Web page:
Speech Pathology / Therapy
Speech pathology involves the study, diagnosis, and treatment of disorders that relate to speech, language, swallowing, fluency, voice, and communication. A speech pathologist helps people who struggle with speech disorders because of developmental delays, stroke, brain injuries, learning disabilities, mental retardation, cerebral palsy, hearing loss, and other problems that can affect speech. People who experience problems with stuttering, speaking clearly, swallowing, and other tasks that make speech challenging can receive the services of a speech pathologist in order to overcome such obstacles. By using standardized tests and assessment tools, the speech pathologist has the ability to diagnose specific problems of each patient. After diagnosing the problem, the speech pathologist devises a treatment plan that suits the needs of each specific patient that needs assistance.
Speech pathology is a career field that can be practiced in a variety of settings. Some professionals in speech pathology may work in schools, while others work in an office or medical setting. Speech pathologists may even visit their patients' homes in order to offer their services. If a person desires to work in the speech pathology field, he or she must first earn a master's degree in Speech Pathology. If the student earns a degree from a university or college accredited by the Council on Academic Accreditation in Audiology and Speech-Language Pathology, he or she will find it easier to obtain a license as a speech pathologist.
Typical courses offered in a speech pathology graduate program include classes in anatomy and physiology and courses that relate to the mechanics of speech and swallowing. Students will learn about speech disorders and how communication relates to psychology. Since many states require speech pathologists to be licensed, new graduates will have to pass an examination that focuses on speech pathology. They will also need to complete several hours of supervised and professional clinical experience.
Speech pathologists can specialize in different areas, working with either adults, school-aged children, preschoolers, people with learning disabilities, or patients with speech disorders. As a speech pathologist gains more experience, he or she can serve as a mentor to new professionals or advance to an administrative position. In order to be effective in their jobs, all speech pathologists must be able to work well with patients, effectively diagnose speech problems, and treat the various disorders encountered in their patients. Above all, those who seek a career in speech pathology must exhibit patience, good listening skills, and empathy in order to work with patients on a daily basis.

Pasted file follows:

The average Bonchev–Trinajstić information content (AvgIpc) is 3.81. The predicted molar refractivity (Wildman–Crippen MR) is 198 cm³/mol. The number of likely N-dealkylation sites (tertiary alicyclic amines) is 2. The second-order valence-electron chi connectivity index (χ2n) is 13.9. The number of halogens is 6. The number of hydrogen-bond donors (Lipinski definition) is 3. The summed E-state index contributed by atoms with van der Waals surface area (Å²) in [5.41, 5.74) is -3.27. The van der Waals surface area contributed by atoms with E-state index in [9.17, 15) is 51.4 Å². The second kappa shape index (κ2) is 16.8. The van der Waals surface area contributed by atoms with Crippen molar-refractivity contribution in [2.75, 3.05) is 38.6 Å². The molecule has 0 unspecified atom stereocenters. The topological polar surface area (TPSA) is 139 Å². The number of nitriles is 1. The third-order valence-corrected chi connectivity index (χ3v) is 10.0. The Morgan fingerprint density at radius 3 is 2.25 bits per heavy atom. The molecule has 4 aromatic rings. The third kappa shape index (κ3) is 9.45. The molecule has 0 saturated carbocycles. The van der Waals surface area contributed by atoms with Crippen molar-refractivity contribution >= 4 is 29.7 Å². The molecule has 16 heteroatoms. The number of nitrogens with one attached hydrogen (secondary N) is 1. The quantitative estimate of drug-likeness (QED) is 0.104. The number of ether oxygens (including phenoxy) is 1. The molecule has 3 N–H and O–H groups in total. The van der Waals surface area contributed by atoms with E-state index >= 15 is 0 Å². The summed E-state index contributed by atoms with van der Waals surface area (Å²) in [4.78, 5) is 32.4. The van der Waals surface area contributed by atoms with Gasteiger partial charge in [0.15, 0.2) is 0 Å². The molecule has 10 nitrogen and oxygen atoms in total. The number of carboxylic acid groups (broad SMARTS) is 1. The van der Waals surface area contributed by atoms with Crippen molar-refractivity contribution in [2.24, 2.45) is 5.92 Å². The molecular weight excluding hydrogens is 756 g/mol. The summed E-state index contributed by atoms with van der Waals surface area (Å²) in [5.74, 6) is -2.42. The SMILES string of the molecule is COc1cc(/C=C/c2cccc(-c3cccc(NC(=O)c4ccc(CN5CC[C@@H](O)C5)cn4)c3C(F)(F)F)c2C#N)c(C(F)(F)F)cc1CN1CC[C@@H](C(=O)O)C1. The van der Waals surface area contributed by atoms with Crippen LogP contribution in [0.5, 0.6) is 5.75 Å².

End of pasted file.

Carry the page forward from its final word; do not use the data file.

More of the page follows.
Speech therapy is a form of therapy which is designed to address language and speech disorders. It is typically provided by a speech therapist, who may work with a psychologist, physiotherapist, or psychiatrist, depending on the patient's condition. Speech therapists can address speech and language issues as they occur, and they may also provide preventative care which is designed to stop such disorders before they start.
Language disorders involve an inability to utilize language. People with language disorders may have psychological issues like stuttering, or they may have cognitive impairments which make it difficult for them to connect critical features of spoken language. Speech therapy for language disorders starts with determining the extent of the disorder, exploring the underlying cause, and then addressing the cause with the patient, using a variety of exercises to help the patient overcome the disorder.
People recovering from strokes and brain injuries may also experience language disorders as a result of cognitive impairments. For these patients, speech therapy can help the patient recover his or her former language faculties, or develop a new method of communication if it is impossible for the patient to fully recover. Speech therapists can also address emotional discomfort caused by slurred speech or difficulty speaking after a stroke, helping patients feel more confident.
Speech disorders involve physical obstacles to speech which create speech impediments or difficulty speaking, such as disorders of the vocal cords. Speech therapy for these types of conditions involves an assessment of the patient, which may be assisted by a doctor who can help the speech therapist determine what is causing the problem, followed by the development of a treatment plan to help the patient learn to speak. Speech therapists can also help patients learn to use various tools which can assist with communication.
Speech therapy can also be used to help people overcome thick accents, or in the treatment of transgendered individuals who want to retrain their voices as part of their transition process. Being able to suppress accents can be important for people who are interested in advancing professionally.
Children can sometimes develop speech impediments which will grow worse over time. Early speech therapy can address such impediments before they become severe, preventing the development of problems in the future. Because speech issues can also be the sign of an underlying medical problem, it is important for parents to take their children to a speech therapist if they develop issues with speech or language.